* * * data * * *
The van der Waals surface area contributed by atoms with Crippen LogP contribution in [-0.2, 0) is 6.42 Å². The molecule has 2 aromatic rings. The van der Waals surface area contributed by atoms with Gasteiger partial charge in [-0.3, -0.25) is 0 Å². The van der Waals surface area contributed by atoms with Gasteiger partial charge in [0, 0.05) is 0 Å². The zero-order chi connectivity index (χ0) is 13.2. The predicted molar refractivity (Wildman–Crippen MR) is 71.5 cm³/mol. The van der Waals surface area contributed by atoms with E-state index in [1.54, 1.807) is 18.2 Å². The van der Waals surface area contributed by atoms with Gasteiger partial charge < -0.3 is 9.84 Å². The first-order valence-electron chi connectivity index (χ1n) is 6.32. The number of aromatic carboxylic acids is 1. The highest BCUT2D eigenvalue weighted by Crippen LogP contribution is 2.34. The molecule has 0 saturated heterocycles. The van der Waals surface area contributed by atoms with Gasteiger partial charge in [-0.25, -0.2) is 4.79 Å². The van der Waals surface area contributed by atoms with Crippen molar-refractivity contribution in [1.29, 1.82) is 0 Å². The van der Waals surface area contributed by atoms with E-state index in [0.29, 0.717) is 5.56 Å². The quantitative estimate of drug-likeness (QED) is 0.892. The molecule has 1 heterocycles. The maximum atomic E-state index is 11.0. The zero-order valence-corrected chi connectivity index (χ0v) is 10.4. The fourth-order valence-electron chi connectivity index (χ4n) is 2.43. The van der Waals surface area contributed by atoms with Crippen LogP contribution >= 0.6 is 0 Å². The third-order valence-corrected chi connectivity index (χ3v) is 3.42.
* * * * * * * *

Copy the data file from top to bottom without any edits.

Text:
The van der Waals surface area contributed by atoms with Crippen LogP contribution in [-0.2, 0) is 6.42 Å². The molecule has 2 aromatic rings. The van der Waals surface area contributed by atoms with Gasteiger partial charge in [-0.3, -0.25) is 0 Å². The van der Waals surface area contributed by atoms with Gasteiger partial charge in [0, 0.05) is 0 Å². The zero-order chi connectivity index (χ0) is 13.2. The predicted molar refractivity (Wildman–Crippen MR) is 71.5 cm³/mol. The van der Waals surface area contributed by atoms with E-state index in [1.54, 1.807) is 18.2 Å². The van der Waals surface area contributed by atoms with Gasteiger partial charge < -0.3 is 9.84 Å². The first-order valence-electron chi connectivity index (χ1n) is 6.32. The number of aromatic carboxylic acids is 1. The highest BCUT2D eigenvalue weighted by Crippen LogP contribution is 2.34. The molecule has 0 saturated heterocycles. The van der Waals surface area contributed by atoms with Gasteiger partial charge in [-0.25, -0.2) is 4.79 Å². The van der Waals surface area contributed by atoms with Crippen molar-refractivity contribution in [1.29, 1.82) is 0 Å². The van der Waals surface area contributed by atoms with E-state index in [0.29, 0.717) is 5.56 Å². The quantitative estimate of drug-likeness (QED) is 0.892. The molecule has 1 heterocycles. The maximum atomic E-state index is 11.0. The zero-order valence-corrected chi connectivity index (χ0v) is 10.4. The fourth-order valence-electron chi connectivity index (χ4n) is 2.43. The van der Waals surface area contributed by atoms with Crippen LogP contribution >= 0.6 is 0 Å². The third-order valence-corrected chi connectivity index (χ3v) is 3.42.